Thursday, June 16, 2011

The 4th Quarter

Over the past five months I have been down here in the Keys, it has rained for a total of about ten hours, bringing only a couple of inches of rain.  I'd like to call up LlorĂ³, Colombia, which receives about 43 FEET of rain per year and ask if they might kindly pass on one percent of that rain to the Keys during our dry season.  Spread that 5 inches of rain out over six months and we're golden.  43 feet is just an average amount of rainfall for that Colombian region, too.  A town close to LlorĂ³ called Tutunendo has received over 86 FEET of rain during its wettest year.  Tutunendo, that is eight stories worth of water falling on your gardens.  Share the wealth!  : P

It amazes me how many of the plants we have here at Kona Kai can do so well despite the severe lack of water during what is aptly called the "dry" season, the last part of which I like to call the "4th Quarter" for the plants, when they really have to give it their all to not only survive but look good as well.  We do irrigate the grounds to help them make it through, but not heavily.  As I discussed in my previous post, it is to our advantage to choose plants that have evolved to deal with annual drought periods.  For example, some plants, such as our pineapple plants (Ananas sp. - photo on left), along with many succulents, have an alternative way to photosynthesize (a plant's way of making food), which allows them to divide photosynthesis into two parts, one taking place at night and the other during the day; this is called CAM photosynthesis.  CAM plants can open their stomata (pores for gas exchange) at night to fix carbon dioxide and close them during the day, thereby significantly reducing water loss over the more common method of photosynthesis (C3 photosynthesis), which requires stomata to be open during the day.  Plants that use the C3 method can lose over 95% of the water they bring in through their roots to transpiration out of stomata, thereby giving CAM plants a big advantage in dry environments.  Elephant bush (Portulacaria afra - photo on right), of which we have two plants, can even switch between these types of photosynthesis depending on the conditions; now that's pretty smart!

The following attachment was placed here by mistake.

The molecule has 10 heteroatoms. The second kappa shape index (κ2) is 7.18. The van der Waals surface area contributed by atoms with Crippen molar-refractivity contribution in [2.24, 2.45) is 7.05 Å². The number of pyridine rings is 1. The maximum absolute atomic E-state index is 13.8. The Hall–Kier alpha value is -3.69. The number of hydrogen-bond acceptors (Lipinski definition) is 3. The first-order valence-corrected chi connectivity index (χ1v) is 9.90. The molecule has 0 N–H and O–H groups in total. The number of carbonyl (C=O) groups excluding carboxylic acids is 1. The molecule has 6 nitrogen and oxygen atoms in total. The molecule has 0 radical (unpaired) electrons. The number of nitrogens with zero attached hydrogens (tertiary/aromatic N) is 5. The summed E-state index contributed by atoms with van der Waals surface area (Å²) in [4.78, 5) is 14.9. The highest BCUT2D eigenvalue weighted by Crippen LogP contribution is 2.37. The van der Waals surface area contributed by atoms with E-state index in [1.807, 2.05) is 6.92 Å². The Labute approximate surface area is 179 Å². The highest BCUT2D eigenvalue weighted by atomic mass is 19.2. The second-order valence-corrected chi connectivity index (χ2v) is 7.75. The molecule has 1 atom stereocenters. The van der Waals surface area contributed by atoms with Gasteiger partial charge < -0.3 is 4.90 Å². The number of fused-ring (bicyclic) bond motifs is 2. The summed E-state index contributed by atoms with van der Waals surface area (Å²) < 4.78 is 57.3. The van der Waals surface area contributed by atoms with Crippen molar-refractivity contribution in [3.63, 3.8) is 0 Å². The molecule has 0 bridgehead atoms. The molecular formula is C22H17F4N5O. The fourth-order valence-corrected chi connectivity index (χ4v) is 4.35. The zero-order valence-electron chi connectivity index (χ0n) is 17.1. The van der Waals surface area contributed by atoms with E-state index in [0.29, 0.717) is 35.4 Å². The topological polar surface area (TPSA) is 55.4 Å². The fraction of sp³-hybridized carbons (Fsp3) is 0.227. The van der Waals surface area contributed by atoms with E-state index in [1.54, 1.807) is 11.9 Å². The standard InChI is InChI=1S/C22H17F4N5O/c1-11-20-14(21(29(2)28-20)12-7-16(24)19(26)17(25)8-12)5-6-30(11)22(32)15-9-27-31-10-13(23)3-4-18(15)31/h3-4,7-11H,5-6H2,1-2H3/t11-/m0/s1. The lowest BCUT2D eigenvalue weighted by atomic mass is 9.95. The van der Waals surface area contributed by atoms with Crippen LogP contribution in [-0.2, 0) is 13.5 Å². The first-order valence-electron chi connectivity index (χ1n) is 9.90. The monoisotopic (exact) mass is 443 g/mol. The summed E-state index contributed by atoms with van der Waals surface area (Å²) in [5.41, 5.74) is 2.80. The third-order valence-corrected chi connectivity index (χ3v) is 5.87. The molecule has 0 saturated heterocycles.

Many bromeliads are also able to do without water for some time because of their water storage techniques.  Water is stored at the bases of their overlapping leaves and, in some species, in specialized "tanks" designed to hold water for use during dry periods (photo below on left).  Bromeliads also have microscopic structures covering their leaves called trichomes, which are cells designed to reflect sunlight, absorb moisture and limit moisture loss.  Trichome density varies from species to species and the presence of many trichomes results in the grayish color frequently seen on air plants (Tillandsia - photo below on right).